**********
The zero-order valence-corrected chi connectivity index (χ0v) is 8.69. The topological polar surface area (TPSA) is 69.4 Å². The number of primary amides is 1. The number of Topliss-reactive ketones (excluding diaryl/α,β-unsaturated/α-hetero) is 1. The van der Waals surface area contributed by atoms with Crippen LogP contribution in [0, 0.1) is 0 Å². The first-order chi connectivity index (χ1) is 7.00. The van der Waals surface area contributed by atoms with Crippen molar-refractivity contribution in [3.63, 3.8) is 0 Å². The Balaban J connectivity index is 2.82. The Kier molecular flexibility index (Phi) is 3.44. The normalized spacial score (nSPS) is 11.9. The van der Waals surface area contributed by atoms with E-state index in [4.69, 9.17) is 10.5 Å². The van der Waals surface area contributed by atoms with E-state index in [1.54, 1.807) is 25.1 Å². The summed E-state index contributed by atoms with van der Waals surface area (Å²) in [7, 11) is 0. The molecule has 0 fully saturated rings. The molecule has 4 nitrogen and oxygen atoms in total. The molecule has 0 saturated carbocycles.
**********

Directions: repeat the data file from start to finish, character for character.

The zero-order valence-corrected chi connectivity index (χ0v) is 8.69. The topological polar surface area (TPSA) is 69.4 Å². The number of primary amides is 1. The number of Topliss-reactive ketones (excluding diaryl/α,β-unsaturated/α-hetero) is 1. The van der Waals surface area contributed by atoms with Crippen LogP contribution in [0, 0.1) is 0 Å². The first-order chi connectivity index (χ1) is 7.00. The van der Waals surface area contributed by atoms with Crippen molar-refractivity contribution in [3.63, 3.8) is 0 Å². The Balaban J connectivity index is 2.82. The Kier molecular flexibility index (Phi) is 3.44. The normalized spacial score (nSPS) is 11.9. The van der Waals surface area contributed by atoms with E-state index in [4.69, 9.17) is 10.5 Å². The van der Waals surface area contributed by atoms with E-state index in [1.54, 1.807) is 25.1 Å². The summed E-state index contributed by atoms with van der Waals surface area (Å²) in [7, 11) is 0. The molecule has 0 fully saturated rings. The molecule has 4 nitrogen and oxygen atoms in total. The molecule has 0 saturated carbocycles.